When third grader Lucas Guerrazzi went to recess, he always had someone to play with.
But he knew that wasn’t the case for all of his classmates when he attended Schavey Road Elementary School in DeWitt.
“Some people might feel lonely when their friend is away and they just want somebody to play with them,” said Lucas.
Last year, Lucas’s mom Kimberly read him an article about a “Buddy Bench,” which schools across the country have used to encourage kids to play together at recess.
Lucas was immediately interested, she said.
“He said he would talk to [his teacher] Mrs. Hanson about it, but I wasn’t sure whether or not he really would,” said Kimberly. “And he went in and the next thing I know a note was coming home saying the kids were to do some odd jobs to earn money for a service learning project called the Buddy Bench.”
During a “public discourse” project, student’s in Judy Hanson’s class were asked to name something they want to see improved.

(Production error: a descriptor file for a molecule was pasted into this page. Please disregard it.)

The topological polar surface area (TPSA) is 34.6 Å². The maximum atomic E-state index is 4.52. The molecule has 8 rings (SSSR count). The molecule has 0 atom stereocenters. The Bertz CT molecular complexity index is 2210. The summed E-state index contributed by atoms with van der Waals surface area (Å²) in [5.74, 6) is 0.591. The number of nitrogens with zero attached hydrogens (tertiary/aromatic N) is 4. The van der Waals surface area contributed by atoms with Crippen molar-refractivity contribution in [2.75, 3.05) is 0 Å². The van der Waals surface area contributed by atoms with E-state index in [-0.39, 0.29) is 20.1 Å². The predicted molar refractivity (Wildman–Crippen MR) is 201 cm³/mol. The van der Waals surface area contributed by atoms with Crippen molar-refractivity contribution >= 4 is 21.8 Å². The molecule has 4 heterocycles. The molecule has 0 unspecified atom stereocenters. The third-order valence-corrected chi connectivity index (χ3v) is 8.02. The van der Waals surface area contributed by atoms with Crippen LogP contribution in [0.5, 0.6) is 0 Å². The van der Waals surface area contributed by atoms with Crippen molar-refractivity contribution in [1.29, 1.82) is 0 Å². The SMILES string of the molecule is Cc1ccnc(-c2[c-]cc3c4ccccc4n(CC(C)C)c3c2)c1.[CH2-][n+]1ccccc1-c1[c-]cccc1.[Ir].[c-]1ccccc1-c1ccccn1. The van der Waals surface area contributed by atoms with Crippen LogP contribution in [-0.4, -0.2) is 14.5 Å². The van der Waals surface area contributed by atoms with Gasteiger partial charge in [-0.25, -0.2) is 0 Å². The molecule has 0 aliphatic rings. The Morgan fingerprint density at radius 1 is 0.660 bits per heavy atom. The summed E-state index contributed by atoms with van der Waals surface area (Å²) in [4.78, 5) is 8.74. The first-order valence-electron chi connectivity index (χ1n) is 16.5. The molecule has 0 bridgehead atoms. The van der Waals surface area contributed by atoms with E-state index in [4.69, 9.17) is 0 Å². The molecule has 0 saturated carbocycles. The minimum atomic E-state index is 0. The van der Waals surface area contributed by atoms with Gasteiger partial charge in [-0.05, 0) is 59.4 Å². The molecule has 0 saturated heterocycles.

“Lucas came up with: we need something on the playground that will help kids that are lonely or help kids that are new to school,” said Hanson, who taught Lucas in first and second grades.
At first, students were asked to do chores around their houses to raise money for the project. But in the end, parents volunteered their time and the materials to put it together.
“Lucas is a very compassionate person and I just think it’s nice to pay things forward,” said Hanson. “You have to be there for kids, you have to make somebody else’s day and it just ties right in with all of our social studies friendship units.”
If a student doesn’t have anyone to play with on the playground, they’re supposed to sit on the bench, where other children can ask them to play.
Lucas made a video with some classmates to teach them about the bench. That video will be shown to all students at Schavey Wednesday morning.
Scott Elementary School has also added a bench, which will serve the third and fourth graders there. That bench is called “Panther Pals.”